Book Review: Wild Fearless Chests by Mandy Beaumont
This review originally appeared on the AU review on 1 March 2020
Wild Fearless Chests
Hachette Australia, 2020
The line between short stories and poetry is thin in Mandy Beaumont’s debut collection, Wild Fearless Chests, which was published earlier in the year by Hachette, off the back of a shortlisting in both the Richell Prize and the Dorothy Hewett Award run by UWA Publishing.
The collection readers were promised was a catalogue of the darker side of female experience. From the book’s own back cover, the reader is warned to expect the ‘brutal and uncompromising.’ Right from the get-go, from the opening story “Drowning in Thick Air”, the book delivers on that promise.
Beaumont’s collection is an unflinching look at the physical and emotional violence perpetrated by and against women, set against a background of a nameless Australian suburb. The women in the stories are often nameless too, and in most cases, their stories are told from a detached third person perspective, leading to a chorus of ‘she’ and ‘her’. The effect is disorienting at first. If the ‘she’ of each story is supposed to be the everywoman, then the sameness of the experiences showcased seems to work against the technique. But, what it actually does is develop a style which is consistent throughout the book, one which drags the reader firmly into a realm where the familiar has been rendered anything but.
Many of the stories have overlapping themes and scenarios, none more so than “Weight” and “Bright Light and All Brilliance”, the latter’s title appearing as the former’s final line. Images of women’s breasts, of sounds oppressing a person, of body fluids, and of suicides repeat themselves throughout the collection. As does an exploration of the line between sexual desire and sexual violence. And these storylines– so common, yet so seldom discussed– are not only told from the female perspective.
In the story “Emily”, the unnamed male narrator acts upon his consuming desire to possess his beautiful neighbour with tragic consequences. In the story “Drinking Makes Your Heart Ache More Than It Should”, you, the narrator, recount the way you ended a relationship with a young woman who loved you, and how you regret it in heartbreaking prose. It is the kind of story most people will wish their ex-partners could read.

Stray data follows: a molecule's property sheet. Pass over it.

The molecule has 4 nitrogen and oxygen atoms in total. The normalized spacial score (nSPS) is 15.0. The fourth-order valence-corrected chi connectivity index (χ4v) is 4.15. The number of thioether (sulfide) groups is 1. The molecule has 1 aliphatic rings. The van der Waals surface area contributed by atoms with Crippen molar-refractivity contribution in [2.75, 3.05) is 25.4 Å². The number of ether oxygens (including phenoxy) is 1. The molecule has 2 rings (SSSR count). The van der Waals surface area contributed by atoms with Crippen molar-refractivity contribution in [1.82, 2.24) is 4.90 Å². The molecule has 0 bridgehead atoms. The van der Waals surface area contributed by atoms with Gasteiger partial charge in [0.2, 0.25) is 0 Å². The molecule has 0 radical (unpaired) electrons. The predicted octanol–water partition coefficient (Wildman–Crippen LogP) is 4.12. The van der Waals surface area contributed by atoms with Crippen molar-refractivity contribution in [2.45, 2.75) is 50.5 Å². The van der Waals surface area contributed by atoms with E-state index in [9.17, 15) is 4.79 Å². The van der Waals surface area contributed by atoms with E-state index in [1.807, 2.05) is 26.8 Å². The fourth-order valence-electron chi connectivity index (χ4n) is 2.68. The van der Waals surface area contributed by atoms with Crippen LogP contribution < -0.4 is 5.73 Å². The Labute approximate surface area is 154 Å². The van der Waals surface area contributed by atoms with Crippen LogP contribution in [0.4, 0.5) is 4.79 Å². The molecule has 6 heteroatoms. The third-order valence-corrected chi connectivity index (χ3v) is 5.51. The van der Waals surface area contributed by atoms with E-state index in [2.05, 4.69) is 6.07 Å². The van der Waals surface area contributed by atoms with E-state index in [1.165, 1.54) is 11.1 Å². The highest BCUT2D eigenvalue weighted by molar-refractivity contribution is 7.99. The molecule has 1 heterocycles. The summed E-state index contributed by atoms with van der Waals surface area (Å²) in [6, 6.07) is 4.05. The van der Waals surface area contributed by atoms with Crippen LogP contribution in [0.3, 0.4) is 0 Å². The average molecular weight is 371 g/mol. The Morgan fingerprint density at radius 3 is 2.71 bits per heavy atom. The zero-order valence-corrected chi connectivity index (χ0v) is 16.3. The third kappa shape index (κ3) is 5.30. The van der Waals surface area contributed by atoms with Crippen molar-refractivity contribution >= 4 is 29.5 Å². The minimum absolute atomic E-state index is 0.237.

At times, the unceasing nature of the violence in the pages works against the novel, dulling the impact as one story moves to the next. The descriptions of female anatomy, often deliberately blunt and using terms I’m not sure we can use on this website, repeat so often that they fail to shock by the end of the piece. Likewise, the distance that is deliberately built between the reader and the characters takes away from the immediacy of the subject matter.
There is little dialogue in these stories. But, likewise there are also few scenes, with most storylines taking place in summary, or as poetic lists where punctuation and language become the author’s playthings. But, perhaps the author has done all of this on purpose, knowing that it will force her readers to savour the collection. To read a little at a time, rather than devouring the whole brutal collection in one greedy sitting.
From the list of notes at the end of the book, it’s clear that Wild Fearless Chests is a collection which continues a conversation feminist literature has been having for the greater part of the last few centuries. It’s a devastatingly smart collection. But, one that will fill your soul with dread for at least an hour or two after reading.
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